Behind The Lens Of Hasselblad

Photo courtesy of Hasselblad

Work & Business

Behind The Lens Of Hasselblad

Thanks to cell phone technology, many of us consider ourselves photographers. But for the real photographers, there’s Hasselblad.

Last year, we gave readers a snapshot of the maker of the world’s best camera.

Today, we’re chatting with Ove Bengtsson, Hasselblad’s product manager, about Hasselblad, founded in 1941 in Gothenburg, Sweden, and regarded as one of the finest cameras on the planet.

A year ago, the X1D earned the highest grade for a camera from DXO. What did that distinction mean to Hasselblad, and what did it mean for sales?

For Hasselblad, this was a proof that our relentless work on best possible image quality was appreciated.

Your cameras aren’t for the everyday person. Describe the range of users of Hasselblad cameras.

With the V System Cameras, we at some point in time had about 50 percent of the user base that were amateurs, and 50 percent were professionals. When digital photography took over, for us in 2002-2003, cameras became too expensive for amateurs and basically 100 percent was professionals working in many different fields. Product, landscape, fashion, portraits, etc. Since 2016 when the mirrorless X1D was introduced at a lower price point, we have seen an increasing number of amateurs getting back to Hasselblad.

We’re intrigued with how museums have used Hasselblad cameras. Can you describe how they use them and any other interesting industries known to use Hasselblad?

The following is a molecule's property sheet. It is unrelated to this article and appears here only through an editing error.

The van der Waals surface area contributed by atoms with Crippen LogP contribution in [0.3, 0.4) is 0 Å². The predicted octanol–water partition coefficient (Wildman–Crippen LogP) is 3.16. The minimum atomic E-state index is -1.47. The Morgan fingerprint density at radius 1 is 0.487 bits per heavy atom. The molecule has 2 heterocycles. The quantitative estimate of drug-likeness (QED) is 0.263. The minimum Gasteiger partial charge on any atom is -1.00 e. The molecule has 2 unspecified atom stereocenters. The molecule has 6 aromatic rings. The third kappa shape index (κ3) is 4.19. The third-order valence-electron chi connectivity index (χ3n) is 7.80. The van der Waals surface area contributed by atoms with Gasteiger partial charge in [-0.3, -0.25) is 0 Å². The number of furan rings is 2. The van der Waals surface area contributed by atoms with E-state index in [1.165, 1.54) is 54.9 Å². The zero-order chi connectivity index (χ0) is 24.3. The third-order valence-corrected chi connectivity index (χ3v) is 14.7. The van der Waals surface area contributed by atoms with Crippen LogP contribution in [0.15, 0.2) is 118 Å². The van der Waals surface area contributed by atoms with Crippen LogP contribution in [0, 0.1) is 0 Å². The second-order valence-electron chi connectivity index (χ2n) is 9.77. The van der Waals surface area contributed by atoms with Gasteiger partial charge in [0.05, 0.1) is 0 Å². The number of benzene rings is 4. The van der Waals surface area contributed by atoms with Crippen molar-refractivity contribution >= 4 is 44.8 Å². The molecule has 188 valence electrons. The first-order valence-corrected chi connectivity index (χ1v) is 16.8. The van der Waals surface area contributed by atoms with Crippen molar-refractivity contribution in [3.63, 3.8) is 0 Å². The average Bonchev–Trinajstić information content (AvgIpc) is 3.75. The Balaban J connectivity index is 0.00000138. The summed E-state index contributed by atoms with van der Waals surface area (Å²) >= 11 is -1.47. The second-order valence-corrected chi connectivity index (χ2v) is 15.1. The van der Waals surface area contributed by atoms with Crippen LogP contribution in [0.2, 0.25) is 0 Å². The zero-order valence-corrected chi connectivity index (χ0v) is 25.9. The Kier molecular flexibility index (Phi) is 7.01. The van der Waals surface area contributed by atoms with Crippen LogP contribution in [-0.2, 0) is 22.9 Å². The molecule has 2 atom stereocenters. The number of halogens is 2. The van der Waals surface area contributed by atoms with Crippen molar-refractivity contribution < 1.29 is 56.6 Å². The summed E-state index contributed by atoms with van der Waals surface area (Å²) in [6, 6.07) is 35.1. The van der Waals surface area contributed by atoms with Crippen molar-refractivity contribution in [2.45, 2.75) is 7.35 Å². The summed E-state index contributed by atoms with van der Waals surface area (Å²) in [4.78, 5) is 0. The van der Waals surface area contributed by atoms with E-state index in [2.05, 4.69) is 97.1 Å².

Many of the top museums in the world use Hasselblad Cameras today. There are several reasons for using cameras, but in most cases the main objective is to preserve invaluable objects. To get a result that is as good as possible, they use our high-end H system Cameras with resolutions up to 400 megapixels. Another important reason is that most museums today want to make their assets more available to people, and therefore they publish their collections on the web.

When you’re known for being among the best of the best, how difficult is it to continue pushing the envelope and living up to that reputation?

It is of course difficult to stay on top for a small company like Hasselblad, but for us, the absolute highest possible image quality is and has always been our goal. For us “good enough” is not good enough! With the increasing image quality of smaller cameras, we will have to work even harder. With our extensive experience in image processing and lens/camera design, we are confident that we can stay ahead in the future.

Some of the most iconic photos have been shot with Hasselblad cameras. Can you give us a rundown of some of them and any of your personal favorites?

I really like the image of The Beatles crossing Abbey Road. The photographer is on a small ladder and The Beatles had to walk back and forth over the street. That would have been a nice sight to see! Also, the fact that the owner of the VW in the background could get a premium price for his car after the Abbey Road album was released, is a cool fact.

What’s next for Hasselblad?

As most other companies, we don’t disclose our future plans, but we can promise that we will continue supplying the best and innovative cameras. Hopefully, we will be able to again surprise with new cameras in the same way as we did when launching the world’s first Medium Format Mirrorless Camera, the X1D.

 

Keep scrolling for more photos shot with a Hasselblad camera.

 

Oskar Falck for IKEA
Oskar Falck for IKEA

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